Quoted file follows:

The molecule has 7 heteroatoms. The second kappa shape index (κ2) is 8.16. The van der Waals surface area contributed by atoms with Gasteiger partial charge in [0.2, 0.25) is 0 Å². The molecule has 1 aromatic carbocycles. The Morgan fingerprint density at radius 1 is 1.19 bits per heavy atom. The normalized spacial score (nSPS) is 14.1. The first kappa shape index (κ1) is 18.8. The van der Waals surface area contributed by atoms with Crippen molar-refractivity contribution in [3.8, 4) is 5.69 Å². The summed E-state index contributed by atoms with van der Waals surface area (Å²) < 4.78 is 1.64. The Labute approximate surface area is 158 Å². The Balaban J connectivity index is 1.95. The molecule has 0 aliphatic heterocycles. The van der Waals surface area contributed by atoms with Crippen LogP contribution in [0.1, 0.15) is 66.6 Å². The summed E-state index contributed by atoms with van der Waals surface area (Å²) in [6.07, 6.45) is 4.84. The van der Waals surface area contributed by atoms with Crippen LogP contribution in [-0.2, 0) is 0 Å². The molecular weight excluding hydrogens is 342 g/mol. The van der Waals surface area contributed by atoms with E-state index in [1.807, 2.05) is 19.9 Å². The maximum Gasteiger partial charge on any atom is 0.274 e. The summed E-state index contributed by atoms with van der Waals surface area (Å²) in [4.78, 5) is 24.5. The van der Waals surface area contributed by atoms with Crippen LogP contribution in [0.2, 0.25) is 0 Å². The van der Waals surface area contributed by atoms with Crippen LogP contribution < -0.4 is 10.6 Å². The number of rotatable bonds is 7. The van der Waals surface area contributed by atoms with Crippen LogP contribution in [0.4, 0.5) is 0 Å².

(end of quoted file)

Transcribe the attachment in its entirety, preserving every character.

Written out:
The molecule has 7 heteroatoms. The second kappa shape index (κ2) is 8.16. The van der Waals surface area contributed by atoms with Gasteiger partial charge in [0.2, 0.25) is 0 Å². The molecule has 1 aromatic carbocycles. The Morgan fingerprint density at radius 1 is 1.19 bits per heavy atom. The normalized spacial score (nSPS) is 14.1. The first kappa shape index (κ1) is 18.8. The van der Waals surface area contributed by atoms with Crippen molar-refractivity contribution in [3.8, 4) is 5.69 Å². The summed E-state index contributed by atoms with van der Waals surface area (Å²) < 4.78 is 1.64. The Labute approximate surface area is 158 Å². The Balaban J connectivity index is 1.95. The molecule has 0 aliphatic heterocycles. The van der Waals surface area contributed by atoms with Crippen LogP contribution in [0.1, 0.15) is 66.6 Å². The summed E-state index contributed by atoms with van der Waals surface area (Å²) in [6.07, 6.45) is 4.84. The van der Waals surface area contributed by atoms with Crippen LogP contribution in [-0.2, 0) is 0 Å². The molecular weight excluding hydrogens is 342 g/mol. The van der Waals surface area contributed by atoms with E-state index in [1.807, 2.05) is 19.9 Å². The maximum Gasteiger partial charge on any atom is 0.274 e. The summed E-state index contributed by atoms with van der Waals surface area (Å²) in [4.78, 5) is 24.5. The van der Waals surface area contributed by atoms with Crippen LogP contribution in [0.2, 0.25) is 0 Å². The van der Waals surface area contributed by atoms with Crippen LogP contribution < -0.4 is 10.6 Å². The number of rotatable bonds is 7. The van der Waals surface area contributed by atoms with Crippen LogP contribution in [0.4, 0.5) is 0 Å².